This both fascinates and troubles me. After all, as of 2012, there were more than a million immigrants in the country illegally from Asia, almost a million from Canada and Europe (combined), and according to the DHS, twice the number of Canadians illegally overstay their visas compared to Mexicans. The Irish embassy in Washington D.C., estimates there are some 50,000 Irish citizens living illegally in the U.S.

Of course there are more Mexicans now living undocumented in the U.S., but this should hardly be surprising as we share the same geography, have intricately interconnected economies and a centuries-long history of cross-border migration which benefits both countries. (Incidentally, there are around a million U.S. citizens living full-time in Mexico.)

Among Trump and his fiercely loyal automatons of the alt-right, though, I haven’t heard a peep about illegal Canadians or Chinese or French or Irish immigrants. Does this strike anyone as slightly odd? After all, one doesn’t tend to see Canadians or Japanese harvesting tomatoes alongside their Mexican compatriots for less than minimum wage – presumably they are engaged in more lucrative, skilled trades and professions that U.S. citizens would be willing to perform.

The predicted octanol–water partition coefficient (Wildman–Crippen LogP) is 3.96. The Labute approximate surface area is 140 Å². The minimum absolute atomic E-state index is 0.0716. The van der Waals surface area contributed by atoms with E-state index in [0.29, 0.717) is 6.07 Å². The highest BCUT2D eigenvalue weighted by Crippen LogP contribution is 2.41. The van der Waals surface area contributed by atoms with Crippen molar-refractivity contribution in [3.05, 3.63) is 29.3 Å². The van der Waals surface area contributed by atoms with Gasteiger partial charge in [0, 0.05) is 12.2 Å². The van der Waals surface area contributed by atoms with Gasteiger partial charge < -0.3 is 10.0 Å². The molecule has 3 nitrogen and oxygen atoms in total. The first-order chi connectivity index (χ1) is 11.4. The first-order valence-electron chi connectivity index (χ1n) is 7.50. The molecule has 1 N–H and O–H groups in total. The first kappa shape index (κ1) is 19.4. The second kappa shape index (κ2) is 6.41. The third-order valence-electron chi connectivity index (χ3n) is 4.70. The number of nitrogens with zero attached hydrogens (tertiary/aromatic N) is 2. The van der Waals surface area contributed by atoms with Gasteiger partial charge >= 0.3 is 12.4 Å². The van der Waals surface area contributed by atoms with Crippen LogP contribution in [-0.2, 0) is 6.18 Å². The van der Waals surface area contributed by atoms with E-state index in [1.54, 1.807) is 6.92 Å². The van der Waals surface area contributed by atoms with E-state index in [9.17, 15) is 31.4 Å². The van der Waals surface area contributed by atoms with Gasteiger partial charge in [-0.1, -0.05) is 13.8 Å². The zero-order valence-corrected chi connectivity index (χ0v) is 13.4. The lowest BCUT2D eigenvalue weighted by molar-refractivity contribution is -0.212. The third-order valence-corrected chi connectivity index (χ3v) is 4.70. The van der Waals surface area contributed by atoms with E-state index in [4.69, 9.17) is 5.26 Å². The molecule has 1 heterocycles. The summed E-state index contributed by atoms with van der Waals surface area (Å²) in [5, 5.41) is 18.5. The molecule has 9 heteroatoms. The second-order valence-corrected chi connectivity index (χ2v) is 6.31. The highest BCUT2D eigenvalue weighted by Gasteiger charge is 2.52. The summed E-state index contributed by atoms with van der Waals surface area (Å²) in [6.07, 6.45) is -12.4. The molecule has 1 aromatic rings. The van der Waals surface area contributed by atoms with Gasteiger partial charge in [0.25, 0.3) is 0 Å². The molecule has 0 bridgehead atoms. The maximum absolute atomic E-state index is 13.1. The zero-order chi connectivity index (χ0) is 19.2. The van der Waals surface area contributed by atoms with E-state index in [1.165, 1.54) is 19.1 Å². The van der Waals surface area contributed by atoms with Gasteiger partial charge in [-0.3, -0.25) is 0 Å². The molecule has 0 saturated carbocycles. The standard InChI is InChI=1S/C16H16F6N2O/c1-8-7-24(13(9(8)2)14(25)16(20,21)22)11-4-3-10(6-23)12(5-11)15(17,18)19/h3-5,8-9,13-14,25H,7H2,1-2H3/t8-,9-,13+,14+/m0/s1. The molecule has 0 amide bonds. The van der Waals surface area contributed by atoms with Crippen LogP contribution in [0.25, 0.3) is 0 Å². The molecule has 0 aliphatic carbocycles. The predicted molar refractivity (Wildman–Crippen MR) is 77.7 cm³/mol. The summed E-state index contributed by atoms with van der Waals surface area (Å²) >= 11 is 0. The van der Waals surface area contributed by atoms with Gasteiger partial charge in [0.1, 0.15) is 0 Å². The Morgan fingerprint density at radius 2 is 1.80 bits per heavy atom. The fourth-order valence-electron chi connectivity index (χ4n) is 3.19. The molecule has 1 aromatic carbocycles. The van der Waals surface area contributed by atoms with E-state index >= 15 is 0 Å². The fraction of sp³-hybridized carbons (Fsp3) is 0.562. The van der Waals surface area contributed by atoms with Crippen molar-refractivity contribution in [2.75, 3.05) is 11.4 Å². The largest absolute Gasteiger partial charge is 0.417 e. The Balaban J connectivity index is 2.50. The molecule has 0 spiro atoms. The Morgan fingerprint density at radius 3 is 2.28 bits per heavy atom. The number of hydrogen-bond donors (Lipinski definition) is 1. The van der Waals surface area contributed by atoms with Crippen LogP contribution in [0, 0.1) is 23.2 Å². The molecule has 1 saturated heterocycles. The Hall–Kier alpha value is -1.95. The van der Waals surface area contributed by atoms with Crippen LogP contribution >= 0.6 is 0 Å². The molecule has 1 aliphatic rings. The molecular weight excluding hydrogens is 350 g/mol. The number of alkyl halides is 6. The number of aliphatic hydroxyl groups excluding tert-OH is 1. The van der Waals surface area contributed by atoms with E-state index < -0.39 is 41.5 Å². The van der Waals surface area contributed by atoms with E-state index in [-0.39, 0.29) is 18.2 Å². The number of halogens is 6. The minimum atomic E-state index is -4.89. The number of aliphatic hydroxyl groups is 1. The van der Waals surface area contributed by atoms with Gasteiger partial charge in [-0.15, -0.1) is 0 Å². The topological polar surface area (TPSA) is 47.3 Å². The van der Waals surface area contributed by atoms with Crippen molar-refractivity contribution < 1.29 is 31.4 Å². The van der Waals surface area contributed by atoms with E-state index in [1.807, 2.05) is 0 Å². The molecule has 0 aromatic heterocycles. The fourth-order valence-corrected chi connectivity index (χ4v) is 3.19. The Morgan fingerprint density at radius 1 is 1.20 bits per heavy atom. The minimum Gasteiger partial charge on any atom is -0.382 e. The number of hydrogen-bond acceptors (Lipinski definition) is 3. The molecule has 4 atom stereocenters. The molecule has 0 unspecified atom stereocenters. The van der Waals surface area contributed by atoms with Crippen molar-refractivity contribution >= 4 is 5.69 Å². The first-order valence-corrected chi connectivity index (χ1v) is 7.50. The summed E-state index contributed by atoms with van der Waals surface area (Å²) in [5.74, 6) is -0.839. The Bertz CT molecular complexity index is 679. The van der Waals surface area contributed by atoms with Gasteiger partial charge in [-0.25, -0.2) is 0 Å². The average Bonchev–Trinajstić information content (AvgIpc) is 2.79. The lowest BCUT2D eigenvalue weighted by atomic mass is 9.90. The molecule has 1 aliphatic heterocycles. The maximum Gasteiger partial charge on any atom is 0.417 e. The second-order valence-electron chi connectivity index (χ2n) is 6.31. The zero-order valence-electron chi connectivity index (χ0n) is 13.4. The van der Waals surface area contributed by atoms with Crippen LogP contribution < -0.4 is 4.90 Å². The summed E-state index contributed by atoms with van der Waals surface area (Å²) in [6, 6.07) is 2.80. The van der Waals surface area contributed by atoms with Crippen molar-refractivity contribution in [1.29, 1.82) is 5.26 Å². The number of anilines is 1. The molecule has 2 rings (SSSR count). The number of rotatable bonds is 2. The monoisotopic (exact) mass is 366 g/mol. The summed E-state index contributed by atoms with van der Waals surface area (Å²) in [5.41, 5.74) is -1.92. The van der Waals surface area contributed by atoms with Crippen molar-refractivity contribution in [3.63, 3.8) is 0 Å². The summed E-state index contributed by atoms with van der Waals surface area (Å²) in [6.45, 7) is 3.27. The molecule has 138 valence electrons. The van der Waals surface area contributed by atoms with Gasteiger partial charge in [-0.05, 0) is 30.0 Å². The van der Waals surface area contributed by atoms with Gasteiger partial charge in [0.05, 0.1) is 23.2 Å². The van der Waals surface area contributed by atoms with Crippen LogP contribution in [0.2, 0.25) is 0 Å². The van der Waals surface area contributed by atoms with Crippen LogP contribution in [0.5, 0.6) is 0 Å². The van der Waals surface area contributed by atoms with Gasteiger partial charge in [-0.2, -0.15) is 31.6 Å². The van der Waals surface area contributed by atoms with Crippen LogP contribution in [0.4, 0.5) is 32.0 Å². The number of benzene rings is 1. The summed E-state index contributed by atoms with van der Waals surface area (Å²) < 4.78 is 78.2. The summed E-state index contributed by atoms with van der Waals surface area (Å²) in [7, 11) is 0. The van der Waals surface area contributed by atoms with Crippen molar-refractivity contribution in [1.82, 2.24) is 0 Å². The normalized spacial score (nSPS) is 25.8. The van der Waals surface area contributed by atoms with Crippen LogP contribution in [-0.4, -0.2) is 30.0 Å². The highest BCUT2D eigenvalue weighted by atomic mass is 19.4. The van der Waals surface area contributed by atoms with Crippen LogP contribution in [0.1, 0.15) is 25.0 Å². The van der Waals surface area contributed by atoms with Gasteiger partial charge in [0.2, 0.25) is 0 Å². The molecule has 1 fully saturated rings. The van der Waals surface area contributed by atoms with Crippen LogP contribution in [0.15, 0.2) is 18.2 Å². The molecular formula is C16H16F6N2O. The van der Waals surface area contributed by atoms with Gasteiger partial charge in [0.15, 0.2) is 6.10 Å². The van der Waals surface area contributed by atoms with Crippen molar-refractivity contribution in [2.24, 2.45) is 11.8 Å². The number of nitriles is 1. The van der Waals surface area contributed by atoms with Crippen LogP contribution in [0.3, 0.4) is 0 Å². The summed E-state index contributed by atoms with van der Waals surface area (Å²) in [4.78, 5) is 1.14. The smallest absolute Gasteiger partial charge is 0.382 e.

Or is it simply racism and tribalism? After all, Canadians and northern Europeans look like us white people, talk like us and share many of our cultural traditions. But then again, Asians don’t share any of those characteristics. Is it just jingoism, an understandable impulsive reaction that foreigners would have the gall to disregard our immigration laws? Perhaps, but we don’t seem to mind certain other types of undocumented workers.

While all of the above factors have some place in this enigma, as well as basic human psychology, I think it is mostly about simple stupidity and fear, an unfortunately powerful combination. Or to put it more diplomatically, a lack of appetite for anything that might require study and nuance, combined with the natural fear of change, of living in a society where the majority is becoming the minority.